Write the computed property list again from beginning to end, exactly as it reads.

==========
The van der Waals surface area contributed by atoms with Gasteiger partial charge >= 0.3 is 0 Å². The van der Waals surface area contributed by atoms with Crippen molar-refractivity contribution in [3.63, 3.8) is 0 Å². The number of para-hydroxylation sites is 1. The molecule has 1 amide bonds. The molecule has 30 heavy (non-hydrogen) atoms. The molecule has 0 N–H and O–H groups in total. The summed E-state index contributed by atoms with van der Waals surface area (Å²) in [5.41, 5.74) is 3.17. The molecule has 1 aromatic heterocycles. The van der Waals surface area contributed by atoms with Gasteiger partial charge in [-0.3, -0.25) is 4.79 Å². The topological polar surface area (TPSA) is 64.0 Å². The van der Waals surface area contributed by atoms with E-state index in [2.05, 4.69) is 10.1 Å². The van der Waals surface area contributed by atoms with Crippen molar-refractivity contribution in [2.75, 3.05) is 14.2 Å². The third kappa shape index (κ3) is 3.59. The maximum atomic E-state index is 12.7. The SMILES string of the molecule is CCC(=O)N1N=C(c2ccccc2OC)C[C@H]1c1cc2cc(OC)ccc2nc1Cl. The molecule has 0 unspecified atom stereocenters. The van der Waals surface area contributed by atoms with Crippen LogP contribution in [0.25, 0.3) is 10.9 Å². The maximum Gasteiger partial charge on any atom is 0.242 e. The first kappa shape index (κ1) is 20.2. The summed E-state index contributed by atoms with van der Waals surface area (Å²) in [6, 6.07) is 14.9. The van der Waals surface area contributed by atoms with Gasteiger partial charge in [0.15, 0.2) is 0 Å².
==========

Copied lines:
The van der Waals surface area contributed by atoms with Gasteiger partial charge >= 0.3 is 0 Å². The van der Waals surface area contributed by atoms with Crippen molar-refractivity contribution in [3.63, 3.8) is 0 Å². The number of para-hydroxylation sites is 1. The molecule has 1 amide bonds. The molecule has 30 heavy (non-hydrogen) atoms. The molecule has 0 N–H and O–H groups in total. The summed E-state index contributed by atoms with van der Waals surface area (Å²) in [5.41, 5.74) is 3.17. The molecule has 1 aromatic heterocycles. The van der Waals surface area contributed by atoms with Gasteiger partial charge in [-0.3, -0.25) is 4.79 Å². The topological polar surface area (TPSA) is 64.0 Å². The van der Waals surface area contributed by atoms with E-state index in [2.05, 4.69) is 10.1 Å². The van der Waals surface area contributed by atoms with Crippen molar-refractivity contribution in [2.75, 3.05) is 14.2 Å². The third kappa shape index (κ3) is 3.59. The maximum atomic E-state index is 12.7. The SMILES string of the molecule is CCC(=O)N1N=C(c2ccccc2OC)C[C@H]1c1cc2cc(OC)ccc2nc1Cl. The molecule has 0 unspecified atom stereocenters. The van der Waals surface area contributed by atoms with Crippen LogP contribution in [0.25, 0.3) is 10.9 Å². The maximum Gasteiger partial charge on any atom is 0.242 e. The first kappa shape index (κ1) is 20.2. The summed E-state index contributed by atoms with van der Waals surface area (Å²) in [6, 6.07) is 14.9. The van der Waals surface area contributed by atoms with Gasteiger partial charge in [0.15, 0.2) is 0 Å².